Midweek Musings: January 28, 2021

Dear Friend,

When the lockdowns for Covid began, Brian, Evie and I started going on daily morning walks together. Before we even would get really dressed or ready for the day, we’d just put on enough to be warm over our pj’s and head out with the dog. We always walked to the lake. We walked (for the most part) the same route every day. This allowed us to pay attention to the small changes of season. We watched as different flowers came up and bloomed, as leaves changed colors, as different birds migrated, as people decorated their houses differently, as the lake was still and rough, dark blue and light blue, sparkling from sun and hard to even see in fog.

For a variety of reasons, we’ve stopped our daily walks for now, but they gave me something so important.

Standing before the vastness of our beautiful Lake Michigan, I could have the thought each day: “I am really so small.”

It is a good thought to have sometimes when the news is overwhelming and you are carrying a lot of concerns – for yourself, for others, for the world. It can be good to remember that we are just one of billions, just a small speck on the vastness of our great big earth and that nothing about how the earth continues is all that dependent on you.

But then we would walk by gardens and notice what a difference one or two newly bloomed flowers can make. Or how beautiful each petal is. And this helped me remember that even the small things make a difference. Maybe not a difference big enough to change to world or make much of anything “better” except that it made our walks that much lovelier and our street a little brighter. And it helped me think of how much I can do to make a difference in the world even with just the simple tasks I do each day.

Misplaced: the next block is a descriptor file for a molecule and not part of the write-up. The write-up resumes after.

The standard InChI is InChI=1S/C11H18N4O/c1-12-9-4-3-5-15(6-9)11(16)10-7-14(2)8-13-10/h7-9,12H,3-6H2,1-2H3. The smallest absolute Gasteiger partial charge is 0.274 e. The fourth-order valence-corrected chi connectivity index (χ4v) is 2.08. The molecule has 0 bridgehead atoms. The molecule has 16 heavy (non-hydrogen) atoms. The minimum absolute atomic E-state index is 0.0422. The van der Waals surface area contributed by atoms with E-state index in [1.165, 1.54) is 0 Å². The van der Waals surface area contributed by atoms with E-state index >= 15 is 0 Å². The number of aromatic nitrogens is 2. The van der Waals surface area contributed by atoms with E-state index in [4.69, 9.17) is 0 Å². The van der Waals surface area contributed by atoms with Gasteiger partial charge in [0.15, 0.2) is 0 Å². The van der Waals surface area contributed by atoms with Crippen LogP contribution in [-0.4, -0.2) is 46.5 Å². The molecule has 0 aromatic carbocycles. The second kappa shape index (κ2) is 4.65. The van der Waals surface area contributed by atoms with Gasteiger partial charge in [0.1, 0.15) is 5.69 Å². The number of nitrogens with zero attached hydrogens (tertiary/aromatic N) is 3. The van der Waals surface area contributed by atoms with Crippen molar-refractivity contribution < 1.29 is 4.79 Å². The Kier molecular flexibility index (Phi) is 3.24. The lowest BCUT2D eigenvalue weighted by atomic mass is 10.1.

And that is a good thought to have sometimes when the news is overwhelming and you are carrying a lot of concerns for yourself, for others, for the world. It can be good to remember that we are unique and capable of making a difference that can really be quite large to someone.

I hope this week you will feel small enough to let go of the idea that too much depends on you. And I hope you will feel big enough to know you do make a unique difference in this beautiful world.

Pastor Jenny

something Worth reading

What the Honeybees Showed Me

by Helen Jukes

Many of you know my husband Brian is a beekeeper and we have a small business selling our honey. We have learned so much about these fascinating creatures, who have, in turn, taught us a bit more about ourselves and the way we are connected to the earth. To really spend time observing the bees and their ways offers us the opportunity to be filled with a great sense of wonder and wonder always connects me to God.  I hope you’ll enjoy this article about another beekeepers experience with her bees.

something worth hearing


by Amanda Gorman

Linda Webster shared with us this week this poem by recent inauguration poet, Amanda Gorman. This poem is called Earthrise and reminds us of the importance of our beautiful home on this blue globe.

something worth watching

Forest Xylophone Plays Bach

When Bach composed Jesu, Joy of Man’s Desiring in 1723, he surely couldn’t have imagined the ingenuity that is shown in this forest xylophone.

something worth praying

[Of All That God Has Shown Me]

by Mechtild of Magdeburg

Of all that God has shown me
I can speak just the smallest word,
Not more than a honey bee
Takes on her foot
From an overspilling jar.

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